Maclean's Storm King bookgreenspun.com : LUSENET : Smokejumpers : One Thread
Anyone read "Fire on the Mountain" yet? Anyone seen a copy of it yet? Where can I get my hands on one?
-- Dan McComb (firstname.lastname@example.org), September 26, 1999
Thanks for sharing your thoughts. I used to be a journalist and asking the hard questions was definitely among the worst parts of the job. Sounds like Maclean did a great job with the book, and I can't wait to read it myself. I'll look for it after Oct. 1.
-- Dan McComb (email@example.com), September 27, 1999.
Just finished reading the book this morning [26Sep99]. The Book isn't due to be published until Oct 1st, but I had ordered it about a month ago from Amazon.com for the nominal price of $16.80, and it arrived at my address on the 24th.
In my opinion, it is a very good book. There is much that I now know that I was afraid to ask before. Much of what I know has been from the offical report published in 1994, and from the little bit that I have heard in discussions around campfires. I personally know more than a few jumpers, and have been on fires with some of those who were survivors of Storm King, but have been loath to ask them about the incident, not knowing how deep or painful the scar might be. So, this book serves for me, as I am sure it will serve for others, as "The Offical View From Ground Zero", the Author having done the painful task of asking the painful questions.
Between this very important book and the "Fire Behavior Chronology Report", which was just published in January, many of my opinions and perspectives have changed, very many questions have been answered, and more questions have arisen. Hopefully, these questions, in time, will be answered as well.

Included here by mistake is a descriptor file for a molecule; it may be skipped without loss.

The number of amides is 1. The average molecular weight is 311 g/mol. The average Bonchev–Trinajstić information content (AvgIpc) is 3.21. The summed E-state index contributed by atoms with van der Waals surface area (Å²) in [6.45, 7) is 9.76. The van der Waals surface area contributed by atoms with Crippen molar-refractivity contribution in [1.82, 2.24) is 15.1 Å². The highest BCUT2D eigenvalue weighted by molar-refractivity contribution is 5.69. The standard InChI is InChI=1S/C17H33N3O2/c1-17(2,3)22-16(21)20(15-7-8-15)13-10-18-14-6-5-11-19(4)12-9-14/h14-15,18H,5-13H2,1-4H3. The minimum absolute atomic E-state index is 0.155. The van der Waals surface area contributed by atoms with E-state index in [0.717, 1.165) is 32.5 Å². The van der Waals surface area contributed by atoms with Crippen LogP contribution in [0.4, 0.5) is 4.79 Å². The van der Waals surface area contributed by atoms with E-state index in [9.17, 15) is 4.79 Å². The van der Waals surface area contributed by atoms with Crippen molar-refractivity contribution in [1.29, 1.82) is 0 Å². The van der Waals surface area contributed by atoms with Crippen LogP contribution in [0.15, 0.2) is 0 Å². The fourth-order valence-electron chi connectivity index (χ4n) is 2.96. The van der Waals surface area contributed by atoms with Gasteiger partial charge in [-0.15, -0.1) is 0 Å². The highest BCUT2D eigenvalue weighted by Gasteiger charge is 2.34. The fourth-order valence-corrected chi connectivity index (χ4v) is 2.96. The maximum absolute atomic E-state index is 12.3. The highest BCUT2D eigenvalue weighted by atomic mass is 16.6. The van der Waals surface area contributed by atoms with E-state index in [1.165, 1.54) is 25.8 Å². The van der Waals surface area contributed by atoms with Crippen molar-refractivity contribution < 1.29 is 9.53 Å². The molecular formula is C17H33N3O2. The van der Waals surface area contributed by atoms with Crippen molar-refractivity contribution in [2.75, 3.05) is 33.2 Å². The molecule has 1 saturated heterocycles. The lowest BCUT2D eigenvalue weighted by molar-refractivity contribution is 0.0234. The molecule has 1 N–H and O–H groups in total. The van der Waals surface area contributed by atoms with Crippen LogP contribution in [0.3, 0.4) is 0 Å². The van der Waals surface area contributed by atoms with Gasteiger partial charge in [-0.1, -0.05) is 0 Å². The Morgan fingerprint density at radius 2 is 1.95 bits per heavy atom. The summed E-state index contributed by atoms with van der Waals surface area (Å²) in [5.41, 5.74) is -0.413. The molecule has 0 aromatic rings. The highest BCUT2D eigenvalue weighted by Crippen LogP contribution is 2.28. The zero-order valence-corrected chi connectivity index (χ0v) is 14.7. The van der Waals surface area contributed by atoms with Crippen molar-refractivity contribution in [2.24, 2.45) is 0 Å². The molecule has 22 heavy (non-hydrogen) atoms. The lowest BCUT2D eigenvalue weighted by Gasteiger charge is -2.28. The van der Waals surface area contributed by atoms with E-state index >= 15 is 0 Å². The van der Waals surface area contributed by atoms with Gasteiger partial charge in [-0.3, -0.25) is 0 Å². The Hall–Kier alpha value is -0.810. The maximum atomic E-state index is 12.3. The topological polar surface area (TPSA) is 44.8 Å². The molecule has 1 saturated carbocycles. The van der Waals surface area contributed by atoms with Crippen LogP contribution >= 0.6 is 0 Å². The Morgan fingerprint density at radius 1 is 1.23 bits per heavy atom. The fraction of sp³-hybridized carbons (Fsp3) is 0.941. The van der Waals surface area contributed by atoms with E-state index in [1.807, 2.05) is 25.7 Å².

As a Forest Service Firefighter with intentions of not only becoming a jumper, but a damn good one, MacLean's book, as his father's, shall always be near and dear to my heart. I find great satisfaction that John MacLean has taken up his father's role as the powerful, authoritive, wise, and compassionate voice of the "Protector of the Troops", probing into places where we cannot go and asking questions that we dare not ask, and letting us, the "family" of Wildland Firefighters, know what he has found in as fair and unbiased a manner as anyone could.
The book also make me more aware of the Champions throughout various Federal and State Agencies who have fought valiantly to protect some shred of integrity of the Seasonal Wildland Firefighter, and not play the "Blame Game" as we all have seen happen so often when things go wrong and a Government agency is involved. I feel deep gratitude toward Ted Putnum and his like, too numerous to mention here, who have stood their ground and risked their careers for what was right.
Finally, I must apologize for being overly long-winded and maybe a little too pretentious in making these comments Here, of all places, but having just read a book which sent me on an emotional roller coaster, these are the thoughts and feelings that it left me with.
-- Neal Maben (firstname.lastname@example.org), September 27, 1999.
FIRE ON THE MOUNTAIN is now online at: www.wildfirenews.com/fireonthemountain with reviews, ordering information, and photos from the book.
-- kelly (email@example.com), February 14, 2000.
Just bought a copy in Santa Rosa, CA (Costco) for $13.99 (list is $24.00) 275 pages. photos. Jacket liner states that it took four years and 50,000 miles of auto travel for the author to get the answers to his questions. Haven't read it yet, but looks good and if his dad shared any insights with his son about how to write it should be an excellent book.
-- David Owen RAC-66 (Welshmon@aol.com), October 07, 1999.
Old posting in the forum, Dan. Have you read it yet?
-- (firstname.lastname@example.org), December 07, 1999.
John Maclean's book FIRE ON THE MOUNTAIN: The True Story of The South Canyon Fire is now online with a new website at http://www.wildfirenews.com/fireonthemountain
The South Canyon Fire of July 6, 1994 has touched many lives in the years since it took the lives of 14 firefighters on the slopes of Colorado's Storm King Mountain. Those bonded to the fire range from firefighters who survived the blaze to the family members of those who died there to the other people who worked in fire that summer who will never forget. This website is intended as common ground for anyone with a tie to the fire; it includes photos from the book, an author's note, book reviews, and ordering information.
-- email@example.com (firstname.lastname@example.org), January 31, 2000.